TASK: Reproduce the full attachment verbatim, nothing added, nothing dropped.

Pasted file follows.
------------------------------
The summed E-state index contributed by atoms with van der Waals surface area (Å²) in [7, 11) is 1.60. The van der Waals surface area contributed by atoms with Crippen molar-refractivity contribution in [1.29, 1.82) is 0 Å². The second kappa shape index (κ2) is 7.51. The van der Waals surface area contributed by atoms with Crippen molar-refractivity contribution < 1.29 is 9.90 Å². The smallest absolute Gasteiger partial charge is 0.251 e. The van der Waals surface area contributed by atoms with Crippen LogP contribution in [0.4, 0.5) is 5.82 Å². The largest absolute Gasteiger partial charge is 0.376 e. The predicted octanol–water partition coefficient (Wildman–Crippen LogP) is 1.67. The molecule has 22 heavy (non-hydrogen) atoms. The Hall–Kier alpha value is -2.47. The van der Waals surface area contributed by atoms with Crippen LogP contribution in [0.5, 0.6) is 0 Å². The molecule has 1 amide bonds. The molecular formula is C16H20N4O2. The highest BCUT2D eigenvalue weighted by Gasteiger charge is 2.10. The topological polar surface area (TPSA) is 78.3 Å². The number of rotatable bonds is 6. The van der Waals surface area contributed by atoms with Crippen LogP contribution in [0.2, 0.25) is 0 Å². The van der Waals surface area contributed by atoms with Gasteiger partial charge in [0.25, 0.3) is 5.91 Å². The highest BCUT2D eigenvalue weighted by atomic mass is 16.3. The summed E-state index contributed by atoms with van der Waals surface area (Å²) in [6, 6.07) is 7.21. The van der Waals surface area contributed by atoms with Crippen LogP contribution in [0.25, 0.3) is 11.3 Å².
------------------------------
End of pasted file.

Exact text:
The summed E-state index contributed by atoms with van der Waals surface area (Å²) in [7, 11) is 1.60. The van der Waals surface area contributed by atoms with Crippen molar-refractivity contribution in [1.29, 1.82) is 0 Å². The second kappa shape index (κ2) is 7.51. The van der Waals surface area contributed by atoms with Crippen molar-refractivity contribution < 1.29 is 9.90 Å². The smallest absolute Gasteiger partial charge is 0.251 e. The van der Waals surface area contributed by atoms with Crippen LogP contribution in [0.4, 0.5) is 5.82 Å². The largest absolute Gasteiger partial charge is 0.376 e. The predicted octanol–water partition coefficient (Wildman–Crippen LogP) is 1.67. The molecule has 22 heavy (non-hydrogen) atoms. The Hall–Kier alpha value is -2.47. The van der Waals surface area contributed by atoms with Crippen LogP contribution in [0.5, 0.6) is 0 Å². The molecule has 1 amide bonds. The molecular formula is C16H20N4O2. The highest BCUT2D eigenvalue weighted by Gasteiger charge is 2.10. The topological polar surface area (TPSA) is 78.3 Å². The number of rotatable bonds is 6. The van der Waals surface area contributed by atoms with Crippen LogP contribution in [0.2, 0.25) is 0 Å². The van der Waals surface area contributed by atoms with Gasteiger partial charge in [0.25, 0.3) is 5.91 Å². The highest BCUT2D eigenvalue weighted by atomic mass is 16.3. The summed E-state index contributed by atoms with van der Waals surface area (Å²) in [6, 6.07) is 7.21. The van der Waals surface area contributed by atoms with Crippen LogP contribution in [0.25, 0.3) is 11.3 Å².